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SMART dosing in asthma patients ‘reduces the risk of serious exacerbations’

Patients using their combination inhaler for rescue relief and prevention are 40% less likely to experience a severe asthma exacerbation, compared with those using standard dosing, shows a large study that provides ‘remarkable’ new evidence for SMART dosing.

The study - the first to be independent of pharmaceutical industry funding - found that the use of SMART dosing in asthma reduced the risk of beta-agonist overuse and did not increase the use of long-term systemic corticosteroids, compared with standard dosing with a combination inhaler and salbutamol.

The study found SMART dosing with a combination budesonide-formoterol inhaler significantly reduced the number of high-use days by four – defined as using the inhaler 12 times or more in a day – compared with the standard dosing group.

SMART dosing is recommended at step three of the BTS/SIGN guidelines, but only in adults who are poorly controlled. The guidelines also suggest it as a possible treatment at step two, but only in poorly controlled adults who are taking more than 400 mcg/day of beclometasone.

The 24-week study - published recently in The Lancet - randomised 303 patients aged 16 to 65 years who had at least one exacerbation in the previous 12 months to receive either SMART dosing with a budesonide-formoterol inhaler, or a standard twice-daily dosing of budesonide-formoterol as maintenance with salbutamol added in to be taken as a reliever when needed.

They found participants on the SMART dosing strategy were 44% less likely to experience a severe exacerbation, compared with those on standard treatment.

The authors concluded: ‘The SMART regimen reduces the risk of beta-agonist overuse without medical review or increasing the long-term systemic corticosteroid burden.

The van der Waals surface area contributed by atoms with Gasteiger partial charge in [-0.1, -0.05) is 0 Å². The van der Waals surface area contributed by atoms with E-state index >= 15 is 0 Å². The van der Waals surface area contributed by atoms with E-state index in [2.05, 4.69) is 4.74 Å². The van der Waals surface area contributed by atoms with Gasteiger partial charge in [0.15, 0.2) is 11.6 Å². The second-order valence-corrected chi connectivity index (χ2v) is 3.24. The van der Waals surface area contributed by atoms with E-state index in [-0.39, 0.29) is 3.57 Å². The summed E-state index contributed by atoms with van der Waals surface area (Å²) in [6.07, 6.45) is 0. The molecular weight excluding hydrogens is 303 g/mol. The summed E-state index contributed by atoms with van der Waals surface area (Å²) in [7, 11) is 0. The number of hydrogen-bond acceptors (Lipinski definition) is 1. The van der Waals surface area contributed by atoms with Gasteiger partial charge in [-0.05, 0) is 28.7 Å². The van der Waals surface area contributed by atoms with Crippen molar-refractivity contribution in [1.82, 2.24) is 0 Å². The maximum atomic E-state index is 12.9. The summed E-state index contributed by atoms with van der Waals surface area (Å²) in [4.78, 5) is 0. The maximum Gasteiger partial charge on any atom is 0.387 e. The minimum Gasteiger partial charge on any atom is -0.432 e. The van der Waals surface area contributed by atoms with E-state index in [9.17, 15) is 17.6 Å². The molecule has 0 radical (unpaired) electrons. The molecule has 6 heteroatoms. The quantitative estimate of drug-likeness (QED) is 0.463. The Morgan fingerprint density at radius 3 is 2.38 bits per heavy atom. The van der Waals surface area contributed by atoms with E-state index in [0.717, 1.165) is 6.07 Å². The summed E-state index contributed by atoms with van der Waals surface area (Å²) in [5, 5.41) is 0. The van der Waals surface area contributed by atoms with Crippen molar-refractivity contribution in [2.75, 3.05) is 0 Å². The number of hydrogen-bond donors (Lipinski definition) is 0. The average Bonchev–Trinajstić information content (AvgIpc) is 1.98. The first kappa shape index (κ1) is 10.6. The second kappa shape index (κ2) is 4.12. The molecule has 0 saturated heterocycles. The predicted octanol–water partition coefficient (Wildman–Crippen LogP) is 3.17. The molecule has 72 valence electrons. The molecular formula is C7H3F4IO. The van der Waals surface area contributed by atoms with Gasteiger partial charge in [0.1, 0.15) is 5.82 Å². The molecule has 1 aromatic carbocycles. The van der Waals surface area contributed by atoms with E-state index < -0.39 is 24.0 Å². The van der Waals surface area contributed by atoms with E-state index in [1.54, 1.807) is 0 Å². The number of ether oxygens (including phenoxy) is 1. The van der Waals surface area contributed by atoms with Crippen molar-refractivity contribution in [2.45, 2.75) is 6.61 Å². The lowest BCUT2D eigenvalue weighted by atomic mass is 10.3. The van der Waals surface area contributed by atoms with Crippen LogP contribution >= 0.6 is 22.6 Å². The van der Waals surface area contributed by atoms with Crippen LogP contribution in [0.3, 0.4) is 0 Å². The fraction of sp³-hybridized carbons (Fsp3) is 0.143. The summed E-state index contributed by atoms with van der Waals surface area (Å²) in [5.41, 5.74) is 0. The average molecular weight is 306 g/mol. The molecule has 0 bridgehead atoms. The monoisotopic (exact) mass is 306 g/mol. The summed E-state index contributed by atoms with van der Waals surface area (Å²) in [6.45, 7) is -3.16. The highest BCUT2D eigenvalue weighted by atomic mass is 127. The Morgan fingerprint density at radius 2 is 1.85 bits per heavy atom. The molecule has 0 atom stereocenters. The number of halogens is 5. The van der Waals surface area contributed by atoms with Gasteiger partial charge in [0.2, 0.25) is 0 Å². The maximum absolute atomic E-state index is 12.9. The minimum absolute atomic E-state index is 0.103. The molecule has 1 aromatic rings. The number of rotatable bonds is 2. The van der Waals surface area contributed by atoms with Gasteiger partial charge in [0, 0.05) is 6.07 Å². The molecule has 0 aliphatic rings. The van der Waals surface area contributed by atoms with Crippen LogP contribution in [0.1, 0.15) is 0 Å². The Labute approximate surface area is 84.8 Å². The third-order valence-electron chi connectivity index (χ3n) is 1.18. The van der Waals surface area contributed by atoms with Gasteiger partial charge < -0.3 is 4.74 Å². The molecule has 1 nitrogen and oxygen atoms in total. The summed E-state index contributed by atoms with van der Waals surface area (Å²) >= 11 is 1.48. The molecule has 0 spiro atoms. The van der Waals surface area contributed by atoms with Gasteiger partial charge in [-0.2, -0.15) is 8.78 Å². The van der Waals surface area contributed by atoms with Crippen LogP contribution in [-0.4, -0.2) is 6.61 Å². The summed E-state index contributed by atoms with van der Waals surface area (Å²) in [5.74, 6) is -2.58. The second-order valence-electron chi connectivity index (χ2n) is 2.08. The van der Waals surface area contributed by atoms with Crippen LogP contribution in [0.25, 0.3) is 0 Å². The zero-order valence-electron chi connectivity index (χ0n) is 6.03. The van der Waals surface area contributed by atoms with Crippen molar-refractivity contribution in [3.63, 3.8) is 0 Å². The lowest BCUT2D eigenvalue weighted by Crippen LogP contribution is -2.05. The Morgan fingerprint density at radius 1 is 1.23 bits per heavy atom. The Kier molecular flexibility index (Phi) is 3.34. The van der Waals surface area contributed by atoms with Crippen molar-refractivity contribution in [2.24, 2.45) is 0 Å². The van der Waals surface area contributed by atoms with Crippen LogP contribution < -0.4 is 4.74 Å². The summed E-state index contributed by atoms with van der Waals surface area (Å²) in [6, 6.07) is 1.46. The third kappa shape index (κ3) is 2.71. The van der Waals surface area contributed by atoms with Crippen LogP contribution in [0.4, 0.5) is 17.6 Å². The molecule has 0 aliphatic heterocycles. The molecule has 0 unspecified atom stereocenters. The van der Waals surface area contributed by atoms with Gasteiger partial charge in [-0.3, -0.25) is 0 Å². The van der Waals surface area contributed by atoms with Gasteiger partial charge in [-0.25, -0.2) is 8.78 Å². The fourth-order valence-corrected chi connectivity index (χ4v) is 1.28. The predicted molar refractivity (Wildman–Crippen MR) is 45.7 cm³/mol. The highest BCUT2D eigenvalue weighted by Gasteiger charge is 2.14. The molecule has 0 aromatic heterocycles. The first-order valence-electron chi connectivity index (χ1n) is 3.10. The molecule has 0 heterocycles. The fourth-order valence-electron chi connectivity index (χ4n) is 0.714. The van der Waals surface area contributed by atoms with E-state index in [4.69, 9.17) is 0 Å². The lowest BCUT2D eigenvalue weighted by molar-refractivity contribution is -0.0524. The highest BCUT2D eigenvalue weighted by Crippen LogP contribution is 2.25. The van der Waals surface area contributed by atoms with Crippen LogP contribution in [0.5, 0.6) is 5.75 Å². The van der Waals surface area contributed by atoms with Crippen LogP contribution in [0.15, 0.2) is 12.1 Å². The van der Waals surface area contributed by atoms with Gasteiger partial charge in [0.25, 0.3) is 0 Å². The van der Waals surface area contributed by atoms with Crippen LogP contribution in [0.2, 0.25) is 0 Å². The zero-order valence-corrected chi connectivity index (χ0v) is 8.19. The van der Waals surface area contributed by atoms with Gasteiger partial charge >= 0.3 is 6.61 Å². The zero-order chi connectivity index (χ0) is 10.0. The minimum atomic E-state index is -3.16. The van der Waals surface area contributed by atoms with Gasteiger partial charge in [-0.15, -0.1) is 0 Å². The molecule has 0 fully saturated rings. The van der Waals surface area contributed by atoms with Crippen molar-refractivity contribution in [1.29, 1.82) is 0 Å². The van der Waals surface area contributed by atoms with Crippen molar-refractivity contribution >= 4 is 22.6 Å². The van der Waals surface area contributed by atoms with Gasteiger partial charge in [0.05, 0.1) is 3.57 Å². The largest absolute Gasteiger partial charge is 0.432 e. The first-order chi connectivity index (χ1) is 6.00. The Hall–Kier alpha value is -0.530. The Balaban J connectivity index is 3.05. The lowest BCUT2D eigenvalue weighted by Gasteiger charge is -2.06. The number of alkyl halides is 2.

‘The SMART regiment has a favourable risk-benefit profile compared with standard maintenance treatment and can be recommended for use in adults at risk of severe asthma exacerbations.’

An accompanying editorial, authored by Dr Rene Aalbers, a respiratory specialist at Martini Hospital in Groningen said the findings were ‘remarkable’.

He said: ‘When compared with the traditional fixed-dose inhaled corticosteroid and a LABA, the dissociation between no improvements in functional measurements of the SMART approach on the one hand and significant improvements in exacerbations on the other hand are remarkable, yet in accord with those findings in earlier studies.’

Dr Rupert Jones, a GPSI in respiratory medicine and lead of the respiratory research unit at the Universities of Exeter and Plymouth, said the data added to the growing popularity of SMART dosing in asthma.

He said: ‘There is room for this approach in general practice. I find some patients benefit from the one inhaler as it reduces confusion over regimes with two or more. It is not for everybody, but there are patients for whom this strategy is worthwhile.’

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